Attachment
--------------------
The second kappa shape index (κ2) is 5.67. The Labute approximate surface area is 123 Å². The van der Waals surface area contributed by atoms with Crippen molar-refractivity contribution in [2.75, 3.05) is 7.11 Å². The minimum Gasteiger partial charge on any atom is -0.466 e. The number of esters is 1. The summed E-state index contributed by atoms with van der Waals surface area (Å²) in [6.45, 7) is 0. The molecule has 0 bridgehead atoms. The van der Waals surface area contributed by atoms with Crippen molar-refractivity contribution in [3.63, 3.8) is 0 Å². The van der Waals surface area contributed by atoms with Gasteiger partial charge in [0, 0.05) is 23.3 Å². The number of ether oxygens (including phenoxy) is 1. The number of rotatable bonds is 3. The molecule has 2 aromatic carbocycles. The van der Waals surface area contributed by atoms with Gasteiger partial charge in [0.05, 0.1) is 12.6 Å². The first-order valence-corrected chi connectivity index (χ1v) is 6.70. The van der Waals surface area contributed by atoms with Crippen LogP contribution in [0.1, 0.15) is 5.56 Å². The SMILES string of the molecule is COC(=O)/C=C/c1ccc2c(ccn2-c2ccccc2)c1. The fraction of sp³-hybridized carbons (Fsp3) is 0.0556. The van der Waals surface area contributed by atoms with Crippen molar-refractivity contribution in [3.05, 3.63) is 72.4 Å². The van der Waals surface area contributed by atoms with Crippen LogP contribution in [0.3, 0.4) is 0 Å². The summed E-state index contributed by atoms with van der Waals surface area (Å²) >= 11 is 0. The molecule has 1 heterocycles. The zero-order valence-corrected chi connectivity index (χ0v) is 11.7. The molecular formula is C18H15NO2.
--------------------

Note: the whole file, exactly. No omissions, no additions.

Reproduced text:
The second kappa shape index (κ2) is 5.67. The Labute approximate surface area is 123 Å². The van der Waals surface area contributed by atoms with Crippen molar-refractivity contribution in [2.75, 3.05) is 7.11 Å². The minimum Gasteiger partial charge on any atom is -0.466 e. The number of esters is 1. The summed E-state index contributed by atoms with van der Waals surface area (Å²) in [6.45, 7) is 0. The molecule has 0 bridgehead atoms. The van der Waals surface area contributed by atoms with Crippen molar-refractivity contribution in [3.63, 3.8) is 0 Å². The van der Waals surface area contributed by atoms with Gasteiger partial charge in [0, 0.05) is 23.3 Å². The number of ether oxygens (including phenoxy) is 1. The number of rotatable bonds is 3. The molecule has 2 aromatic carbocycles. The van der Waals surface area contributed by atoms with Gasteiger partial charge in [0.05, 0.1) is 12.6 Å². The first-order valence-corrected chi connectivity index (χ1v) is 6.70. The van der Waals surface area contributed by atoms with Crippen LogP contribution in [0.1, 0.15) is 5.56 Å². The SMILES string of the molecule is COC(=O)/C=C/c1ccc2c(ccn2-c2ccccc2)c1. The fraction of sp³-hybridized carbons (Fsp3) is 0.0556. The van der Waals surface area contributed by atoms with Crippen molar-refractivity contribution in [3.05, 3.63) is 72.4 Å². The van der Waals surface area contributed by atoms with Crippen LogP contribution in [0.3, 0.4) is 0 Å². The summed E-state index contributed by atoms with van der Waals surface area (Å²) >= 11 is 0. The molecule has 1 heterocycles. The zero-order valence-corrected chi connectivity index (χ0v) is 11.7. The molecular formula is C18H15NO2.